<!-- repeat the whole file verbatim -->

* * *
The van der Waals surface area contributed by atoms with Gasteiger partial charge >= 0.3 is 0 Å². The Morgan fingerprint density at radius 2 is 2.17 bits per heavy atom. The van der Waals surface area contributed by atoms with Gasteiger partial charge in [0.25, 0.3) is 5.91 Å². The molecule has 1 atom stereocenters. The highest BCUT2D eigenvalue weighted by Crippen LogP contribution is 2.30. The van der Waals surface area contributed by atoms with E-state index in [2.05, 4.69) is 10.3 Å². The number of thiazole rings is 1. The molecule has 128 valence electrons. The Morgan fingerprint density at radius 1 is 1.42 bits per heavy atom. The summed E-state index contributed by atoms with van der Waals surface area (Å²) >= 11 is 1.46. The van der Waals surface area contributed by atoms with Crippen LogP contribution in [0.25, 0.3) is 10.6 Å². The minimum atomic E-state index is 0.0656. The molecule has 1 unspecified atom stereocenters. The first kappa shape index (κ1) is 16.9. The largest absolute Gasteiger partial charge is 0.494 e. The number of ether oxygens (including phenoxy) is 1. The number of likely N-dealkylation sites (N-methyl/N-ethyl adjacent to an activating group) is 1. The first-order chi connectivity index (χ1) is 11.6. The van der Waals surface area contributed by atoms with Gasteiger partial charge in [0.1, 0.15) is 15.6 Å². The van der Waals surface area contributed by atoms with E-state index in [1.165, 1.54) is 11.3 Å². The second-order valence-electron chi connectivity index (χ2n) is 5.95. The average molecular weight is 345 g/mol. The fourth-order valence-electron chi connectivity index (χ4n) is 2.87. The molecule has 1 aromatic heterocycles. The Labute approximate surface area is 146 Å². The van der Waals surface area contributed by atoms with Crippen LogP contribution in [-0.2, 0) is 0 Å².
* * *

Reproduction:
The van der Waals surface area contributed by atoms with Gasteiger partial charge >= 0.3 is 0 Å². The Morgan fingerprint density at radius 2 is 2.17 bits per heavy atom. The van der Waals surface area contributed by atoms with Gasteiger partial charge in [0.25, 0.3) is 5.91 Å². The molecule has 1 atom stereocenters. The highest BCUT2D eigenvalue weighted by Crippen LogP contribution is 2.30. The van der Waals surface area contributed by atoms with E-state index in [2.05, 4.69) is 10.3 Å². The number of thiazole rings is 1. The molecule has 128 valence electrons. The Morgan fingerprint density at radius 1 is 1.42 bits per heavy atom. The summed E-state index contributed by atoms with van der Waals surface area (Å²) >= 11 is 1.46. The van der Waals surface area contributed by atoms with Crippen LogP contribution in [0.25, 0.3) is 10.6 Å². The minimum atomic E-state index is 0.0656. The molecule has 1 unspecified atom stereocenters. The first kappa shape index (κ1) is 16.9. The largest absolute Gasteiger partial charge is 0.494 e. The number of ether oxygens (including phenoxy) is 1. The number of likely N-dealkylation sites (N-methyl/N-ethyl adjacent to an activating group) is 1. The first-order chi connectivity index (χ1) is 11.6. The van der Waals surface area contributed by atoms with Gasteiger partial charge in [0.1, 0.15) is 15.6 Å². The van der Waals surface area contributed by atoms with E-state index in [1.165, 1.54) is 11.3 Å². The second-order valence-electron chi connectivity index (χ2n) is 5.95. The average molecular weight is 345 g/mol. The fourth-order valence-electron chi connectivity index (χ4n) is 2.87. The molecule has 1 aromatic heterocycles. The Labute approximate surface area is 146 Å². The van der Waals surface area contributed by atoms with Crippen LogP contribution in [-0.2, 0) is 0 Å².